Everything's Going Wrong for Conservative Dating App the Right Stuff

The 'anti-woke' dating app is reportedly going unused in Washington dating circles while the number of downloads has plummeted in the months since release.

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On the left is an screenshot of The Right Stuff app, on the left John Mcentee walks and listens to Dan Scavino on the White House lawn.
Former aide to President Donald Trump John McEntee has been promoting his so-called conservative dating app The Right Stuff since its release in September, but two analytics firms have reported few people have actually downloaded it.
Photo: Screenshot/Gizmodo - Chip Somodevilla/Getty Images

The Right Stuff, the dating app that offers an alternative to all those other “woke” apps, is reportedly experiencing a dearth of users and new downloads three months after release. The Daily Beast first reported that two separate analytics companies have seen a staggering drop off in downloads since the app came online back in September.

The Beast cited the firm Sensor Tower, which noted that the app generated 40,000 downloads in September. That number has dropped to an underwhelming 11,000 downloads from Nov. 1 to Dec. 20. Another analytics firm, Appfigures, reported that there were 44,000 downloads in October, but it’s racked up a measly 17,000 in the months since.

Gizmodo reached out to The Right Stuff for comment on the download numbers but we did not immediately hear back.

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The app was first revealed earlier this year as a venture co-founded by John McEntee, a former aid to President Donald Trump, and promoted by Ryann McEnany, the sister to former White House press secretary Kayleigh McEnany. McEntee was joined by forgotten faces of the Trump age, including Daniel Huff and Isaac Staltzer. The app’s been financially backed by conservative tech billionaire Peter Thiel. This is, of course, incredibly ironic since Thiel is an openly gay man, and the app restricts any mention of gay relationships.

McEntee recently told Fox Business that in its first six weeks the app had 40,000 downloads and 5,000 active users. That’s consistent with the figures cited by the analytics firms.

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The Daily Beast reported that conservative staffers in Washington seem about as interested as anyone else in this restrictive app. One unnamed aide reportedly said she didn’t know anyone in her circle of friends and confidants who was using the app. Another D.C. staffer told the outlet that they know of a liberal who managed to get an invite and was able to troll what few users were around. The app limits the people you meet to a 100-mile radius, according to its app store page.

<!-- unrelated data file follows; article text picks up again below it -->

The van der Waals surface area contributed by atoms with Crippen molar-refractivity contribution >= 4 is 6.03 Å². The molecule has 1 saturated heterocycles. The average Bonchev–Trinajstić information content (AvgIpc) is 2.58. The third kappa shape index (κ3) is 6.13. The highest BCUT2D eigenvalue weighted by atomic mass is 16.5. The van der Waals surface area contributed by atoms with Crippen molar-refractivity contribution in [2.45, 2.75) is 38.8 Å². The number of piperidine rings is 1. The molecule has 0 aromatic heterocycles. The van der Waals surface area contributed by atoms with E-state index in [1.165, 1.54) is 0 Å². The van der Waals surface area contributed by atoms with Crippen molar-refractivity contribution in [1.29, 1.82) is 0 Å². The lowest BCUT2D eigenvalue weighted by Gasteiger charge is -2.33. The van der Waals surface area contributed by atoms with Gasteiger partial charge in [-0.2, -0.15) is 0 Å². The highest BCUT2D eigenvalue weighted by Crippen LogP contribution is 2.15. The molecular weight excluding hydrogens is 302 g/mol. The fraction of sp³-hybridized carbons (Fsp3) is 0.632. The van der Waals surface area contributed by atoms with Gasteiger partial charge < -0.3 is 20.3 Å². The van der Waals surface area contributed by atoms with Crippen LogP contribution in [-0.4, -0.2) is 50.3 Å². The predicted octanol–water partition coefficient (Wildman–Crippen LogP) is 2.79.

The limitations inherent in both the targeted audience and its design would obviously limit user growth. Its focus on courting the far right could easily turn off anybody who’s even slightly more moderate. The first image you’re greeted with when loading The Right Stuff’s website is a popup to pre-order “Dump Your Liberal Boyfriend Oversized hoodies.” The main marketing push for the app is centered on being an alternative to all those “crazy liberal” apps like Hinge, Bumble, Tinder, or any number of conservative-minded dating sites, but it’s still limited to iOS.

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Of course, that hasn’t stopped the app from promoting itself at the recent winter conference for conservative advocacy group Turning Point USA where they reportedly handed out their “dump your liberal boyfriend” merch. The much-mocked Turning Point is geared toward spreading conservative ideology among young people, but it’s a hard bargain if the only people advertising the brand are controversial figures like Kyle Rittenhouse.

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The app has a rating of 2.5 out of 5 stars on App Store and somewhere around 1,200 reviews. Reviews have complained there is a general lack of women using it. This is despite the app incentivizing women to join by offering a free premium subscription if they invite their friends. McEntee claimed to Fox Business that the ratios between men and women are “close” to half. He also claimed most users are between the ages of 23 and 35.

Of course, in order to maintain its politically restrictive nature, The Right Stuff is invite-only. According to user reviews, it doesn’t reveal its restrictions until after you upload a picture and post user info. Not to mention, as Gizmodo has previously reported, at least one user complained he answered a prompt about whether he was at the Jan. 6 insurrection and got a visit from the police. An app spokesperson previously denied that they forwarded any user info to law enforcement.